Racist Executive Orders – Then and Now #ACLUTimeMachine

Feb 01, 2017
Leslie Fulbright

Page Media

It was 75 years ago that President Franklin D. Roosevelt issued Executive Order 9066 which began the incarceration of Japanese Americans during World War II. Tens of thousands of American citizens were declared dangerous to domestic security and forced to go to internment camps in isolated areas across the Western United States.

It’s a time that holds special meaning here at the ACLU of Northern California. We represented Fred Korematsu, the draftsman who refused to leave his home in San Leandro. He was arrested, jailed and found guilty in federal court for his bold denial. We took his case all the way to the United States Supreme Court, arguing that the exclusion and detention laws violated basic constitutional rights. The Supreme Court ruled against us in 1944, and upheld Korematsu’s conviction and the war measures as constitutional.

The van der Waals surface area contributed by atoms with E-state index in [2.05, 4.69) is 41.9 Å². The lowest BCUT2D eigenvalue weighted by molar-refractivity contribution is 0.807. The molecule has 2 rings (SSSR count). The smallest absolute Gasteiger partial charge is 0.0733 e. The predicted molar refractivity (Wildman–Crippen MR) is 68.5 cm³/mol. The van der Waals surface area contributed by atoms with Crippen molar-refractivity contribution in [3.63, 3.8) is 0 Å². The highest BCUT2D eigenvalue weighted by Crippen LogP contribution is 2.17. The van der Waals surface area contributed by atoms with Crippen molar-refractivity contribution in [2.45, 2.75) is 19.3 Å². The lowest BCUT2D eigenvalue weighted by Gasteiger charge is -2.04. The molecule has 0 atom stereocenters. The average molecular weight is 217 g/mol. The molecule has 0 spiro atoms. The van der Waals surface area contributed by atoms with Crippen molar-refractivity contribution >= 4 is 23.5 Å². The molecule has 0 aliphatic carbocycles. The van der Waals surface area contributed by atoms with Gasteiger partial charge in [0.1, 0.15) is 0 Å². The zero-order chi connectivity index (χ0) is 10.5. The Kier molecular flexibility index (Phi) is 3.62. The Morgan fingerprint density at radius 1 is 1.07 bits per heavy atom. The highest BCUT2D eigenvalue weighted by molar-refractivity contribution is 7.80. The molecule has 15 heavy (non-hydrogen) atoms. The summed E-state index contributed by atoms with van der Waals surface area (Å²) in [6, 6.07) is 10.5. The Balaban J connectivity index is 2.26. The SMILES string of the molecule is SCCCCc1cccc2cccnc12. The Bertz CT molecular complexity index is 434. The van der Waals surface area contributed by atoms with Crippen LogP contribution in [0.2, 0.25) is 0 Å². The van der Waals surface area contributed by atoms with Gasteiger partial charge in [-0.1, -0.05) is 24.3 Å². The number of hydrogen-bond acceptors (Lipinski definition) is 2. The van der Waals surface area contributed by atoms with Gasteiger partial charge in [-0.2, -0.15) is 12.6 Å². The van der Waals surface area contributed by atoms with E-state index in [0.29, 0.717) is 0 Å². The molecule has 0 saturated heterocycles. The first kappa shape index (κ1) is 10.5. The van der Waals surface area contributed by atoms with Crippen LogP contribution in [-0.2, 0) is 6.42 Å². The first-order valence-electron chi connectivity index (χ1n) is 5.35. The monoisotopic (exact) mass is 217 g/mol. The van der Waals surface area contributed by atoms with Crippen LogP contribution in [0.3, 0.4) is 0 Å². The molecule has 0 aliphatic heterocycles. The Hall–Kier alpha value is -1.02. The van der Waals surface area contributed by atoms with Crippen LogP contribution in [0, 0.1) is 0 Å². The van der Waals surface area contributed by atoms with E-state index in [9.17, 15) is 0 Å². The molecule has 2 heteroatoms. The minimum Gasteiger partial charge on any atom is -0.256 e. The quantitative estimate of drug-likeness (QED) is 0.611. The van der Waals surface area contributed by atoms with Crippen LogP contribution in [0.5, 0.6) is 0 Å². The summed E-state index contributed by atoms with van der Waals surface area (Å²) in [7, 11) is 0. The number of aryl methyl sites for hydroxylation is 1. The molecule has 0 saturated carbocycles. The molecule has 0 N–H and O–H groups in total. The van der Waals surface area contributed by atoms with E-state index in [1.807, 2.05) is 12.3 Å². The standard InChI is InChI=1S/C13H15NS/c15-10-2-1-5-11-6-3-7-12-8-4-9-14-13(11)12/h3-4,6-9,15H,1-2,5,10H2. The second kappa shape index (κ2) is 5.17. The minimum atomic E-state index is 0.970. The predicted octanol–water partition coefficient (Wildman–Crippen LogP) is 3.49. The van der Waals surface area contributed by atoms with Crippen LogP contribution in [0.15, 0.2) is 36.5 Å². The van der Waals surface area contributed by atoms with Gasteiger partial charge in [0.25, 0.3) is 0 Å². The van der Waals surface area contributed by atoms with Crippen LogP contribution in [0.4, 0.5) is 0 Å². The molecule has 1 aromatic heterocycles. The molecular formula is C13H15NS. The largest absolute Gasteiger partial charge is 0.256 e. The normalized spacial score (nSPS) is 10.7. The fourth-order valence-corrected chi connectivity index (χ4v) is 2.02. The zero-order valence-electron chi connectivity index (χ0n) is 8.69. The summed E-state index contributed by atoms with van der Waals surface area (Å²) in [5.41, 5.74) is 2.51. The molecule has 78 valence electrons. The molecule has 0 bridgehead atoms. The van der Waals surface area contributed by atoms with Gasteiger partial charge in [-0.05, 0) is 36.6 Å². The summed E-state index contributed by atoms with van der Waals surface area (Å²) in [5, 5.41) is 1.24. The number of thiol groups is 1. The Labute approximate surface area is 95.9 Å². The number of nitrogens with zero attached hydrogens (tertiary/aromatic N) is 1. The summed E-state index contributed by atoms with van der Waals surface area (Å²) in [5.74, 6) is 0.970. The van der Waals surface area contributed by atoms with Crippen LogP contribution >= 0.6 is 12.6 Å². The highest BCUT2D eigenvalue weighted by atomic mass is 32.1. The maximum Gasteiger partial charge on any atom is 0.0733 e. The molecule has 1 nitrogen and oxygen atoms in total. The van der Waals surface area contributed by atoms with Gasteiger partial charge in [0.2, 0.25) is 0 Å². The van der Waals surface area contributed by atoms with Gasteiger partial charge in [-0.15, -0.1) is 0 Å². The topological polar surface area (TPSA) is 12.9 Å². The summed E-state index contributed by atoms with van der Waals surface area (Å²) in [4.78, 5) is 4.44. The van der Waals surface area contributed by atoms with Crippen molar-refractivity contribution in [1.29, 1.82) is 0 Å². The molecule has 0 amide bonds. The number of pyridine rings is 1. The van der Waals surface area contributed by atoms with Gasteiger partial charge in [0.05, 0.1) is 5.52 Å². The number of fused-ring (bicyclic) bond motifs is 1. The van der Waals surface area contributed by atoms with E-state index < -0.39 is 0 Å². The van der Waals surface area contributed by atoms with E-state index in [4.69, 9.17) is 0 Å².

In his dissent, Justice Frank Murphy agreed with us, and wrote that the order “goes over the very brink of constitutional power and falls into the ugly abyss of racism.”

Korematsu’s conviction was finally overturned in 1983. In that decision, Judge Marilyn Patel said, "Korematsu stands as a constant caution that in times of war or declared military necessity our institutions must be vigilant in protecting constitutional guarantees."

In 1988, Japanese Americans were given monetary reparations and apologies.

Now, as we combat anti-Muslim and anti-immigrant policies from the White House, we will again work to protect American values of religious freedom and inclusion. We will fight discriminatory executive orders. And we’ll remember Fred Korematsu’s bravery against injustice.